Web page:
Strategy, Manufacturing, and Logistics Production Focus Logistics
To lower costs of value creation Add value by better serving customer needs
Manufacturing and Materials Management - Strategic Objectives Lower costs. Increase product quality. z
Total Quality Management. • Increases productivity. • Lowers rework and scrap costs. • Lowers warranty costs.
Accommodate demands for local responsiveness. Respond quickly to shifts in customer demand.
Total Quality Management (TQM) The leaders: W. Edwards Deming, Joseph Juran, and A.V. Feigenbaum “We have learned to live in a world of mistakes and defective products as if they were necessary to life. It is time to adopt a new philosophy in America.” W. Edwards Deming
The relationship between quality and cost Fig 16.1
Global Manufacturing Activities
Location and scale Choice of process Control of the system Degree of vertical integration relative to out-sourcing Coordination of R&D
Make or buy decisions Should a firm make or buy the component parts that go into their final product? Advantages of making own components: z z z z
Lower costs if most efficient producer Facilitating specialized investments Proprietary product technology protection Improved scheduling
Risks in Global Sourcing loss of critical skills or developing the wrong skills loss of cross-functional skills loss of control over supplier need to compete for supplies maintain high inventory levels length of supply line costs (freight, insurance, duties, brokerage fees)
Benefits of Global Sourcing
choice among suppliers avoid their business risks no additional investments no need to learn about a new business greater flexibility lower price from foreign sources suppliers worldwide reputation & quality supplier is a global firm
Advantages of Make
control over costs control over quality control over delivery not competing for supply develop new expertise
Disadvantages of Make
increased investment need for expertise need for management may be inefficient overspecialization
Where to manufacture? Country Factors Technological Factors Product Factors Locating Manufacturing Facilities
Resource availability, infrastructure, costs Labor- costs, unions, productivity Country-of-origin effects National Culture Political risk Government FDI policies
Political economy. Culture. Relative factor costs. Global concentrations of activity. z z
Skilled labor pools. Supporting industries.
Formal and informal trade barriers. Transportation costs. Rules regarding FDI. Exchange rate movements.
Product-related Factors Value-to-weight ratio affects transportation costs Production technology - efficiency Is customer feedback important? Does product serve universal needs?
Factor costs have substantial impact Low trade barriers Externalities favor certain location Stable exchange rates High fixed costs, high minimum efficient scale relative to global demand or flexible manufacturing technology Product’s value-to-weight ratio is high Product serves universal needs
Factor costs do not have substantial impact High trade barriers Location externalities not important Exchange rates volatile Low fixed costs, low minimum efficient scale Flexible manufacturing technology unavailable Product’s value-to-weight ratio is low Significant differences in consumer tastes and preferences exist between nations.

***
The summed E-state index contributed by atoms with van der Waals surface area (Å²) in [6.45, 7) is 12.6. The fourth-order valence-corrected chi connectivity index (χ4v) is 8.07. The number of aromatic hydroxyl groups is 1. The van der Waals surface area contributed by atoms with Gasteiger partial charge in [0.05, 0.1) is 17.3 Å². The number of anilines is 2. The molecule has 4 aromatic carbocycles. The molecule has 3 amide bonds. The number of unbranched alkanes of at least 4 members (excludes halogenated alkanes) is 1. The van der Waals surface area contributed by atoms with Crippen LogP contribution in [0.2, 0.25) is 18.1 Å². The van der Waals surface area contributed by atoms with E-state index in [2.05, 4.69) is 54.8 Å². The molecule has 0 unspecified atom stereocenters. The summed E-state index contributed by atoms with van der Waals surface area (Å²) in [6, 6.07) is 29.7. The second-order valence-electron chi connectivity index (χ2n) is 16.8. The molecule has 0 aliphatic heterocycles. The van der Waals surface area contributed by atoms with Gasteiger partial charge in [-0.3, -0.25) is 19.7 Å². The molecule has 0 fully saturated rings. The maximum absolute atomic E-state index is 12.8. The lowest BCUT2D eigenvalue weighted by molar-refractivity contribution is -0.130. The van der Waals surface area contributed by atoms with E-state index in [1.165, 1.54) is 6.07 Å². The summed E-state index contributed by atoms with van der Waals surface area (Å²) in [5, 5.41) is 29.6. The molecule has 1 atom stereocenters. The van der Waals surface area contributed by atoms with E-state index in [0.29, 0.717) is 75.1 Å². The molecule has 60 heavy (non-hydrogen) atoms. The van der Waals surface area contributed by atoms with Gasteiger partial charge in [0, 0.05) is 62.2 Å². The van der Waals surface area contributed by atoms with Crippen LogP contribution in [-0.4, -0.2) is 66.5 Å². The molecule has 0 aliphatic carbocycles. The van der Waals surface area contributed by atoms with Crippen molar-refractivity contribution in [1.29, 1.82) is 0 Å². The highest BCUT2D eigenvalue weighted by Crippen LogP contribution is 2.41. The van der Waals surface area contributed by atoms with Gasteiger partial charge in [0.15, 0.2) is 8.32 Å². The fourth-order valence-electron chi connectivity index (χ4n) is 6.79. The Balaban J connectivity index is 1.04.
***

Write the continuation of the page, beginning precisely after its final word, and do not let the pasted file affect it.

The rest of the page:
Location strategy and manufacturing
Strategic Role of Foreign Factories Initially, established where labor costs low. Later, important centers for design and final assembly. Upward migration caused by: Dispersed Centers z z
Pressure to improve cost structure. Pressure to customize product to meet customer demand. Increasing abundance of advanced factors of production.
of Excellence are consistent with a Transnational Strategy
Technological Factors Fixed costs. Minimum efficient scale. Flexible manufacturing (Lean Production). z z z
Reduce setup times. Increase machine utilization. Improve quality control.
Mass Customization Low cost
Flexible machine cells.
Manufacturing location Fixed costs are substantial Minimum efficient scale is high Flexible manufacturing technologies available
Single or few locations.
Major market Fixed costs are low locations if it better Minimum efficient scale is low meets local demands. Flexible manufacturing technologies unavailable Trade barriers and transportation costs remain major impediments
A Typical Unit Cost Curve
Minimum Efficient Scale
Business strategy Organizational structure Inventory management policies Impact of distance and time
Global Manufacturing Configurations
Home country production with exporting Autonomous regional plants Combination of regional and global focus Coordinated global focus Centers of excellence
International Logistics Materials management- all activities that move materials to a mfg. facility, through the mfg. process, and to the users finally Intl. logistics complicated by z z z z z
distance (number of modes) culture and customs exchange rates time regulations (customs, tariffs etc.)
Coordinating a Global Manufacturing System Materials management (includes logistics): z
Activities necessary to get materials from suppliers to manufacturer, to distribution system, to end user. Achieve lowest possible cost that meets customer’s needs.
Power of ‘Just-in-Time’: z z
Economize on inventory holding costs. Drawback: no buffer inventory.
Role of Information Technology and the Internet Track component parts to assembly plant. z
Optimize production scheduling. • Ability to accelerate (or slow) production.
Electronic data interchange coordinates flow through into/through manufacturing to customers. z
Suppliers, shippers, and purchasing firms can communicate with each other without delay.
Paperwork is decreased.
• Flexibility and responsiveness.